Beginning of year greetings from Las Vegas and Kansas City (picture is of the LG “booth” which many of us fondly remember as one of the must see displays at CES). This was a news-generating two weeks, so we will shorten the market commentary and spend most of our time focused on CES and some early preannouncements from T-Mobile and AT&T.
The week that was
Another year’s beginning, another pre-earnings announcement selloff for the Fab Five. Last year, they lost $305 billion for the two weeks ending January 15. In 2020, prior to COVID lockdowns, they lost about $200 billion in the first two weeks of the year. Our prediction is that earnings season brings a comeback, but, as we incorrectly predicted for 2021, $2 trillion market capitalization gains for the group as a whole will not continue in 2022.
For those of you are wondering exactly when that comeback will occur, nearby is the earnings calendar as of January 15 (Amazon and T-Mobile are estimated dates using last year’s earnings day as a proxy). As we will discuss below, both AT&T and T-Mobile have preannounced some subscriber metrics, but most companies are pretty tight-lipped until all costs come in. We expect a very strong quarter for Apple, especially for iPhone on a year-over-year comparison due to the iPhone 12 sales delay (Q1 2022 will be a more difficult comparison). We also expect some discussion of supply shortages (impact to Xbox and Surface sales; impact to Amazon’s total business) and discussion of the severity and projected duration of inflation. By the time we publish the next Brief, we should have the beginnings of a 2022 thesis on these topics.
On Friday, the latest wireless auction winners were announced (link here) and, to no one’s surprise, AT&T and Dish were the big winners, with already mid-band spectrum rich T-Mobile a distant third. Per Sasha Javid’s report (here), it appears that both AT&T (40 MHz) and Dish (30 MHz) won areas covering 100% of the continental US. This win for AT&T brings them a lot closer to Verizon (who won no licenses in Auction 110), but T-Mobile still continues to outpace both of their competitors in deployment timeline and MHz per market.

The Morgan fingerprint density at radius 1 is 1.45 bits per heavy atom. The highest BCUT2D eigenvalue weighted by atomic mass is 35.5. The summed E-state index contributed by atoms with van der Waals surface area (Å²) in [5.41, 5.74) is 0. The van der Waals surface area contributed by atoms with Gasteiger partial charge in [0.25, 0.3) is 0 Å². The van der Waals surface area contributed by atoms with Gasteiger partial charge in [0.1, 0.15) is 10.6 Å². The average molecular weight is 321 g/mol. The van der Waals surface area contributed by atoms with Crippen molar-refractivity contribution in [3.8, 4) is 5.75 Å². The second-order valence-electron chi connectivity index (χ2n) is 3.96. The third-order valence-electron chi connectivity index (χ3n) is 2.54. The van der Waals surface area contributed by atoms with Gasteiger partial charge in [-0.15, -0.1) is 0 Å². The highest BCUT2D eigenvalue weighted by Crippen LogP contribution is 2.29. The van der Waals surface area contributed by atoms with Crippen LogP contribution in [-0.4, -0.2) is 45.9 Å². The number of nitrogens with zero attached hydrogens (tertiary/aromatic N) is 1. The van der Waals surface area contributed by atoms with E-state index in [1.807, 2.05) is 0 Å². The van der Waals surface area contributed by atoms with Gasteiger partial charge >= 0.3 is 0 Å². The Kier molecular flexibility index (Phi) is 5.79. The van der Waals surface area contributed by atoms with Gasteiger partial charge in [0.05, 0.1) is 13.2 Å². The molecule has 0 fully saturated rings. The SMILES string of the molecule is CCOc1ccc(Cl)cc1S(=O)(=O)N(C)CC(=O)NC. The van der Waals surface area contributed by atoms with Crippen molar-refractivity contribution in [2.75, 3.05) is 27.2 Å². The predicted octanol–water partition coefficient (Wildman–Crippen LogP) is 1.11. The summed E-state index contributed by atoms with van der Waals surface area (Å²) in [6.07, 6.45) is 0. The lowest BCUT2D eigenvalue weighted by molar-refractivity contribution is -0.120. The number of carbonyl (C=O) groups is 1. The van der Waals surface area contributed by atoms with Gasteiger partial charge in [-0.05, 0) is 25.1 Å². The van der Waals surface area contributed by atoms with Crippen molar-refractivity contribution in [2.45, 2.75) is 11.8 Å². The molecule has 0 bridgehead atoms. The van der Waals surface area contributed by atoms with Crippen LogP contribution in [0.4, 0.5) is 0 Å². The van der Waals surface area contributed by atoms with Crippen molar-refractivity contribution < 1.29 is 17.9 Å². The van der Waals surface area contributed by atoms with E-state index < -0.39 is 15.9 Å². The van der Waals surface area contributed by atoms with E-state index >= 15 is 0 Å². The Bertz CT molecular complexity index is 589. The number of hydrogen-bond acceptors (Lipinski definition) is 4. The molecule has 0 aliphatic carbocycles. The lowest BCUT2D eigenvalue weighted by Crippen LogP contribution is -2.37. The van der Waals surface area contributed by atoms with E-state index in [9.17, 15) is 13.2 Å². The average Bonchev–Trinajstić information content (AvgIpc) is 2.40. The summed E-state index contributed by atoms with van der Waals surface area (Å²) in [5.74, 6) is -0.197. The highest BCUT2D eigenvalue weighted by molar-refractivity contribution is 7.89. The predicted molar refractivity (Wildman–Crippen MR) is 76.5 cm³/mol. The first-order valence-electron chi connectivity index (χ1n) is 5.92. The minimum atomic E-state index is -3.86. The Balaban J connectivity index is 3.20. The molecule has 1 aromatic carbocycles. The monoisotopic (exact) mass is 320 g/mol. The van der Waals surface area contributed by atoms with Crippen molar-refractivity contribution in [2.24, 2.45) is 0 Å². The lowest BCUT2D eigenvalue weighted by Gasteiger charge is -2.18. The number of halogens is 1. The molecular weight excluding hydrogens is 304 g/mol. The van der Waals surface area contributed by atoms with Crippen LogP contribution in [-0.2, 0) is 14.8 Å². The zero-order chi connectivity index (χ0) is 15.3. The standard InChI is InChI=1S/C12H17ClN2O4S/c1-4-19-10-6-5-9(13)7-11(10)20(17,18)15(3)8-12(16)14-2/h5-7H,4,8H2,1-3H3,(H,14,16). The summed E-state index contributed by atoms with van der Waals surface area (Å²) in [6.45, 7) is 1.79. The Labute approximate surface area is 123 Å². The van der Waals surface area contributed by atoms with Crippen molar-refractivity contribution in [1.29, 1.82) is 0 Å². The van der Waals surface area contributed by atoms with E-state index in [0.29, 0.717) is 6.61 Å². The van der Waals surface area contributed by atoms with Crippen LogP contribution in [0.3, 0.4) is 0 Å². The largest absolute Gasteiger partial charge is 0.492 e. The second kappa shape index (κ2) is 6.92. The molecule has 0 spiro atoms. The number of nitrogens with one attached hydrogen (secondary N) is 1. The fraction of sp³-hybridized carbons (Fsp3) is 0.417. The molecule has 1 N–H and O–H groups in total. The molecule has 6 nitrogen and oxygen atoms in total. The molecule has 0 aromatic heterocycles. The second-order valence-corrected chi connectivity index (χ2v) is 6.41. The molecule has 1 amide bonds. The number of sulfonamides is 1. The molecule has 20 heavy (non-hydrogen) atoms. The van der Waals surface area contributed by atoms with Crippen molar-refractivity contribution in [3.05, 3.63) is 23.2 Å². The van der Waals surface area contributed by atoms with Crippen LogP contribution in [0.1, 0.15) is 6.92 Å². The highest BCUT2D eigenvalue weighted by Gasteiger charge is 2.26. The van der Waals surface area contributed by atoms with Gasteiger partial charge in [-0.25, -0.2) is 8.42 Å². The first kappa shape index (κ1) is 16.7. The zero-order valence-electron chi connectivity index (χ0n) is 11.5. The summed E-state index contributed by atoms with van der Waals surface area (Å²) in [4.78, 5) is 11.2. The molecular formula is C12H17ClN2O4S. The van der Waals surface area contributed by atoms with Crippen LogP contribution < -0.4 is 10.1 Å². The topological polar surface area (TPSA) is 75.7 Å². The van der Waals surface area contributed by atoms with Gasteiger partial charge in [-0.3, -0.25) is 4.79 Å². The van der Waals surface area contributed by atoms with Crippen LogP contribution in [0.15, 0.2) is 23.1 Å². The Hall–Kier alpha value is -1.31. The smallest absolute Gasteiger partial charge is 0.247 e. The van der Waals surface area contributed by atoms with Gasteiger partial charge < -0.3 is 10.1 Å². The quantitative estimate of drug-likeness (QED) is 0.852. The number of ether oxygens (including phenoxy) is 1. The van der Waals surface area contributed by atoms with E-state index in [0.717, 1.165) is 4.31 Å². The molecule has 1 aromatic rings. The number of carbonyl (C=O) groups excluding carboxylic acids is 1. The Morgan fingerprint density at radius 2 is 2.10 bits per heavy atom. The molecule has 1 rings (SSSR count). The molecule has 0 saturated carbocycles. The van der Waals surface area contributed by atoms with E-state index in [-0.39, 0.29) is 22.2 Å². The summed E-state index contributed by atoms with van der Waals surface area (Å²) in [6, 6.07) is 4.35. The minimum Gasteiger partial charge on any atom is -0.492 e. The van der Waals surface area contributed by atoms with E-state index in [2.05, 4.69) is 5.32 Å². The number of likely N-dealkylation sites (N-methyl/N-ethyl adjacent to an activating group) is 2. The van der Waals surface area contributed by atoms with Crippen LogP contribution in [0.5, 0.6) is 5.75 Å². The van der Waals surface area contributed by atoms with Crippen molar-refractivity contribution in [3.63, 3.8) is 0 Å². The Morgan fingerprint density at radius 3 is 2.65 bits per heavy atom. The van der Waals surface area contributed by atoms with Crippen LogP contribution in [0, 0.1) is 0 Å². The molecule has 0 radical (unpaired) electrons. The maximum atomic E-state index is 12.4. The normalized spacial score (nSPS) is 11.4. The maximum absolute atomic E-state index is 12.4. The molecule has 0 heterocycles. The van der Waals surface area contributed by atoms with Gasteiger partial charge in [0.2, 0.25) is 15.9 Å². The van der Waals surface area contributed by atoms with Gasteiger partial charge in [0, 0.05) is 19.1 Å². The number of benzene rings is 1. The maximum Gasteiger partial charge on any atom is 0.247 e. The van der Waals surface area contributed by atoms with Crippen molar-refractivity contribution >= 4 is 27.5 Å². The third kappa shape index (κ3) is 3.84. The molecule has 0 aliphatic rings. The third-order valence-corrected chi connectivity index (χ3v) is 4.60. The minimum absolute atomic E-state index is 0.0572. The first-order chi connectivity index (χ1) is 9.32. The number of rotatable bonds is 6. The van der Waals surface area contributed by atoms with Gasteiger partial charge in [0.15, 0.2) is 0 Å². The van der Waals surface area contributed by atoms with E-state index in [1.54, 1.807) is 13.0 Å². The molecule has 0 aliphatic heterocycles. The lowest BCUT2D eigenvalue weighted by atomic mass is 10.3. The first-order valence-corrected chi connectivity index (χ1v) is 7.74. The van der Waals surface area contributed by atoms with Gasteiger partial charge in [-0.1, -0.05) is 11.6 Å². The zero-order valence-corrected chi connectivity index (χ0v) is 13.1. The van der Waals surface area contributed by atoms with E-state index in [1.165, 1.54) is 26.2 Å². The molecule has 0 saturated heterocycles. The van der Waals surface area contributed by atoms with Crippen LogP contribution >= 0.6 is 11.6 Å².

In case you are not up to speed, things continue to brew behind the scenes with respect to C-Band, the FAA and Verizon/ AT&T. While both of the major carriers agreed to delay their spectrum launched until Wednesday, January 19 (see Bloomberg summary here), the FAA came out with a new warning last Friday for all Boeing 787s (per the Washington Post article here, there are 137 such planes in the US and they are predominately used for longer flights). Per the order:
“The FAA determined anomalies on Boeing Model 787-8, 787-9 and 787-10 airplanes due to 5G C-Band interference which may affect multiple airplane systems using radio altimeter data, regardless of the approach type or weather. These anomalies may not be evident until the airplane is at low altitude during approach.Impacted systems include, but are not limited to: autopilot flight director system; autothrottle system; engines; thrust reversers; flight controls; flight instruments; traffic alert and collision avoidance system (TCAS); ground proximity warning system (GPWS); and configuration warnings.
During landing, this interference could prevent proper transition from AIR to GROUND mode, which may have multiple effects. As a result, lack of thrust reverser and speedbrake deployment and increased idle thrust may occur; and brakes may be the only means to slow the airplane. Therefore, the presence of 5G C-Band interference can result in degraded deceleration performance, increased landing distance and runway excursion.”
Per the Washington Post article, there could be other makes and models impacted. Both the FCC and the two large carriers are adamant that there are no safety concerns, and they have also agreed to keep 5G guard bands in place around airports through July.
AT&T and T-Mobile preannounce operating results – implications for the telecom industry
One of the great events that usually occurs alongside CES in Las Vegas is the Citibank AppsEconomy conference. While virtual this year, there was no lack of participation and content. Both AT&T and T-Mobile preannounced selected fourth quarter metrics. AT&T’s CEO, John Stankey, appeared at the conference as well as Hans Vestberg from Verizon and Peter Osvaldik from T-Mobile.